I also disagree with your philosophy on not killing things just because they feel pain and have emotions, while killing trees which (probably) don't experience these things is okay. A tree is alive like you or me, and you are placing an arbitrary value on it's life based on your personal beliefs. As for the animals, they kill each other all the time (granted only for sustenance). Should we round up all the carnivours and make them eat veggies? I know it is possible for humans to live without meat, but that doesn't mean that eating meat is unnatural. The human digestive track and dentition does not resemble that of an obligate herbivour, but more closely resembles that of an omnivour, such as a bear.

The author responds:

Geoff, the distinction I'm making is between two forms of harm. The first, as you point out, is the sense that a tree (or a computer monitor or a bicycle) can be harmed by becoming a less good object. What I am distinguishing is the notion of intrinsic value, or harm caused to something that has an end in itself. Things may have instrumental value as a tool for achieving some purpose--as a dentist does to keep teeth clean, or a bike does to transport us. The important value a tree doesn't have is intrinsic value, the ability to judge one's life as being good or bad for one's self. So the tree will be harmed in that it won't be able to continually grow and make more of its species, but there is no reason to think it cares any more than the bicycle does about how its life is going. Instead, if I break your bicycle you would be the one harmed, because you have to pay for its repair. In the case of the tree, as I suggest, it's the sentient animals that will be harmed.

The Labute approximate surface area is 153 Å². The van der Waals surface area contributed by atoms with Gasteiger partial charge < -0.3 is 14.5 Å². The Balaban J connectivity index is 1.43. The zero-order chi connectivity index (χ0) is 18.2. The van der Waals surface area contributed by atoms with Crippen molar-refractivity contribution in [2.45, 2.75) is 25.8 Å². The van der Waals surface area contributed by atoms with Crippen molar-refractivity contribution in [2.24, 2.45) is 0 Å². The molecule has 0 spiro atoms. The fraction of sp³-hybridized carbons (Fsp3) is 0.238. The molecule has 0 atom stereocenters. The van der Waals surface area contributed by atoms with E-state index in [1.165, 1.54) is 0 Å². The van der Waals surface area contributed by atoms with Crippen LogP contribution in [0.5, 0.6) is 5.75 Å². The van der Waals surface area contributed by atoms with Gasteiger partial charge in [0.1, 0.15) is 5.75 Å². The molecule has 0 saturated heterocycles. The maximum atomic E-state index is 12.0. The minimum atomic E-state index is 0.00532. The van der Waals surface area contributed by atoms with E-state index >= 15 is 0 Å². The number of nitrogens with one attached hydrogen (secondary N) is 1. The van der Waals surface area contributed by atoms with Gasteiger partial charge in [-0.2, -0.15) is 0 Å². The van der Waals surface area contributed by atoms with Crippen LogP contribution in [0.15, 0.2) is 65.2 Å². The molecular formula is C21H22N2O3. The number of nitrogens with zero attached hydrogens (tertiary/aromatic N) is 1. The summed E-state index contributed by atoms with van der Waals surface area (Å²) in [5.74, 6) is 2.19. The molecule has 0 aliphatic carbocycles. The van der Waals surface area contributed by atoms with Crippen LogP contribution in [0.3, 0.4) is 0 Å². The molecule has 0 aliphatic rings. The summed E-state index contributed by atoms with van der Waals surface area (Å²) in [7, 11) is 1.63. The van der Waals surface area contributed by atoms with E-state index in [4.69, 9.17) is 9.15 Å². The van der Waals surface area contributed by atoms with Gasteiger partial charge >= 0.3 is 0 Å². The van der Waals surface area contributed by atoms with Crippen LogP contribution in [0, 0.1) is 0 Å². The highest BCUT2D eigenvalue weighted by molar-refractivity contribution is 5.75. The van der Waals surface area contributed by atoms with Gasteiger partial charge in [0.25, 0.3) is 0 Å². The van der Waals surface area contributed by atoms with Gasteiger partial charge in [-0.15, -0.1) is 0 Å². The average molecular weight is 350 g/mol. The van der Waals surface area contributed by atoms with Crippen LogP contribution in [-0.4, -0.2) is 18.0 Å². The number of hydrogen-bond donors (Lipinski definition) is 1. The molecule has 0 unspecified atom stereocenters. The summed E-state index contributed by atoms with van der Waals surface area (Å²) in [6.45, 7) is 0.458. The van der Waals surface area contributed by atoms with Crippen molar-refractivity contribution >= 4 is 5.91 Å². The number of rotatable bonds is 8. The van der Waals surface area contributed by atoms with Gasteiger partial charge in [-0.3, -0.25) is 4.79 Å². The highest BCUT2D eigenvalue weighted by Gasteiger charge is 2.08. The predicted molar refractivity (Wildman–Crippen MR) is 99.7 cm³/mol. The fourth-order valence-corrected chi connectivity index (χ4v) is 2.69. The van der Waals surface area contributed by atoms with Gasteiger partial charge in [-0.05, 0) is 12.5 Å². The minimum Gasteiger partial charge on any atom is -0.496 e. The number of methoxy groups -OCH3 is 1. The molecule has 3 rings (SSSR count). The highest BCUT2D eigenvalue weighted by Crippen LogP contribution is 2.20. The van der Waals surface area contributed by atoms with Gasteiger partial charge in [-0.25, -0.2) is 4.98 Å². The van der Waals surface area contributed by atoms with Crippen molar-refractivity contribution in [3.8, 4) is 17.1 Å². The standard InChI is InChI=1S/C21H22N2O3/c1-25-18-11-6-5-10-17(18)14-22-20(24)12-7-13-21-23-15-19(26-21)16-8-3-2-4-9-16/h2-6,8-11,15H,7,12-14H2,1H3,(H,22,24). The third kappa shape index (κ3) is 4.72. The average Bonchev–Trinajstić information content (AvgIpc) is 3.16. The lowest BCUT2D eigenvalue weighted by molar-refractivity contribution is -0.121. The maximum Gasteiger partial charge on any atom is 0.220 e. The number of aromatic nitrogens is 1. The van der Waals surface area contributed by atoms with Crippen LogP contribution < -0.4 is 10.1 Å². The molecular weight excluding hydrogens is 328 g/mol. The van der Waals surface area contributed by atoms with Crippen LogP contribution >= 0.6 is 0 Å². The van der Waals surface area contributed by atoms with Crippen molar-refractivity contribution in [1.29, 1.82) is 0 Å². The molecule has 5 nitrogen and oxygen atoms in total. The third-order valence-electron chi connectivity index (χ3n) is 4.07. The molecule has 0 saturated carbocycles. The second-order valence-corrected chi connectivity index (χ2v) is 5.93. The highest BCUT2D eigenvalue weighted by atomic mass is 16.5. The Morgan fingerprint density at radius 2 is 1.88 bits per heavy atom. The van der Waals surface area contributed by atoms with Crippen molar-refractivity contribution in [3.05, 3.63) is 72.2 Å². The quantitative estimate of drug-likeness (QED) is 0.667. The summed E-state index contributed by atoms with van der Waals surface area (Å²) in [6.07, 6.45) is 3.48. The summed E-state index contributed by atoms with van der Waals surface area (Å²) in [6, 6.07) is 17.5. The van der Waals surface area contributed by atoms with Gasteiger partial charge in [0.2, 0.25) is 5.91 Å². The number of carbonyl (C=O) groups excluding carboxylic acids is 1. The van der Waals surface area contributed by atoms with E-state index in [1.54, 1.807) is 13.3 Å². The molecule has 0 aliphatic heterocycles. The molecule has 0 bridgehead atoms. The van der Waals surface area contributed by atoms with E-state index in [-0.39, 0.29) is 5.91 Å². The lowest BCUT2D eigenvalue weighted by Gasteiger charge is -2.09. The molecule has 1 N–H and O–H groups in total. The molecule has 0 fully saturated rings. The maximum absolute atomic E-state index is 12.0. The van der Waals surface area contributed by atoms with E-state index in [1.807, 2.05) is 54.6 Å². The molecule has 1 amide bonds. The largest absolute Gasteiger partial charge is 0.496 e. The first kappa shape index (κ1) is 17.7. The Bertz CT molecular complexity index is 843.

You raise some good points, David. Regarding future generations, I don't think it's a clear cut argument either way, and so I resigned myself in the article to stating that it isn't a necessary argument to protect the Earth. We run into major obstacles when we have to balance how much sacrifice we should presently make to fix the damage to the planet, mainly caused by the previous generation, on behalf of a future one. Are future persons considered the same as living persons now? Of course it is true that the species will continue to reproduce, but is that a scientific fact we have to deal with, or should the present population do more to control increased population so we sacrifice less? I don't know. But I don't think it's important because of the other reasons I find more compelling to protect biodiversity.